When it comes to self-improvement, there's something people don't seem to talk about—it's not just about you.
Before self-improvement, there's a moment. An "enough is enough, I'm making a change," moment.
The way I see it, self-improvement is just being humble enough to accept the knowledge, help and support of other people.
It's about surrounding yourself with people who inspire you to be better, people who show you the tools to achieve your goal.
If the goal is mental improvement—you return to school, join a book club, or seek out a teacher.
For spiritual improvement people often seek fellowship of similar believers.
If the goal is physical improvement, you seek out a gym or trainer and read articles on nutrition.
When it comes to physical improvement, people always ask me the same thing—How did you do it?
The thing is, I didn't.
I was lucky enough to find my support system—my tribe.
I've lost 110-pounds. But I didn't do it alone.
While my tribe couldn't do the burpees for me (unfortunately!) they could sure do them with me. They answer my questions, push me that last mile and inspire me to do one more rep.
They're as proud of that 110-pounds as I am.
My coach corrects my technique, keeps me from getting hurt and reminds me of how far I've come.
My best friend is always willing to commiserate on how much we hate running (A lot. We hate it a lot!) and how much we hate kale (Also a lot!).
She will let me complain about how heavy the weight is, just so long as I keep lifting it while I complain.
Losing weight is a lot of work—but doesn't feel as hard when you're not the only one working.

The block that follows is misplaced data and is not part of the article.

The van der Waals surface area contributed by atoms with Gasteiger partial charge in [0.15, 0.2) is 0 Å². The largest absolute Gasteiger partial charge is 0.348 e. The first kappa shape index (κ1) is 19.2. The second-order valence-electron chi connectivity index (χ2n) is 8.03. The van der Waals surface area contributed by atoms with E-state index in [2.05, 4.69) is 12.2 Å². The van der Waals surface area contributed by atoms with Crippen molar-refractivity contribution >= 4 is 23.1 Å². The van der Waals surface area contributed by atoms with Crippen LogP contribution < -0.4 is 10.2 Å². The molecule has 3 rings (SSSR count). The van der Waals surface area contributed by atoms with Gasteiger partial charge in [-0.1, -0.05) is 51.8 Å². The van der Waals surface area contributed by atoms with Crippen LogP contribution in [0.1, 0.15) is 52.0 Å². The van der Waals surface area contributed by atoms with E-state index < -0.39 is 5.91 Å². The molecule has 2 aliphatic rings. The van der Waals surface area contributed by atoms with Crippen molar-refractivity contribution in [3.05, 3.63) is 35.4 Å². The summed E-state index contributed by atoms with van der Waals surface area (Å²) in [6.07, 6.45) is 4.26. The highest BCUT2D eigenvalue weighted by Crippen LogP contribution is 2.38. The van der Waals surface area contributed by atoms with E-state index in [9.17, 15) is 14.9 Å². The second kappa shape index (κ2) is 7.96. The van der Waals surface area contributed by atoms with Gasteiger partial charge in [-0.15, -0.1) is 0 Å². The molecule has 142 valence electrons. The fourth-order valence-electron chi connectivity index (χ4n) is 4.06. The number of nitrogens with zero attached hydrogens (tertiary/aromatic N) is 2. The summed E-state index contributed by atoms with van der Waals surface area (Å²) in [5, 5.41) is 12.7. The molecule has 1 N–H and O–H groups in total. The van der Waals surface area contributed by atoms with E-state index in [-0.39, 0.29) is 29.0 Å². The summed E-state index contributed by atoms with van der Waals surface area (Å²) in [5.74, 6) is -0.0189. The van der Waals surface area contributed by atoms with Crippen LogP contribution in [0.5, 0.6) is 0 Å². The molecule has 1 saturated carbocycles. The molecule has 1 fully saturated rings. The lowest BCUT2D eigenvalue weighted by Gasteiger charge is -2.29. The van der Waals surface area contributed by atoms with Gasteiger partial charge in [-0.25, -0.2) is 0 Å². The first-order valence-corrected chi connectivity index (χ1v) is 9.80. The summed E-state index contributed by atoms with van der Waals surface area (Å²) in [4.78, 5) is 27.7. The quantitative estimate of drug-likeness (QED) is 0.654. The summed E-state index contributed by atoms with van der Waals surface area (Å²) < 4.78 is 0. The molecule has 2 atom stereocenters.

I've tried every diet out there.
I've done the soup diet and all the cleanses.
Every weekend I would tell myself change started Monday.
Every "quick fix" diet pill on the market, I've tried. They all make big claims and promise spectacular results and I believed them. When one didn't work, I'd work my way down the shelf to the next one.
I failed. Every time. Over and over again, I failed.
I didn't know what I was doing wrong and every morning when I looked in the mirror and saw the same thing, I felt like change was impossible. It was something other people did.
Turns out, success is more attainable when you accept help along the way—more enjoyable when you have people to celebrate it with.
Later, someone shared a quote with me: "You can't be your best self until you find your tribe."
In my tribe, there are those that take a "tough love" approach (looking at you, coach), those who are constant cheerleaders, and those who silently come alongside me and remind me I'm not going it alone. There are those who, when I am struggling, I can look across the gym to for instruction.
Sure, there’s a certain amount of personal responsibility required (even my tribe doesn’t follow me around to slap the french fries out of my hands).
But, there’s comfort in knowing you have support.
September is National Self-Improvement Month. If you haven’t already, let this be the month you accept knowledge, guidance and support—the month you find your tribe.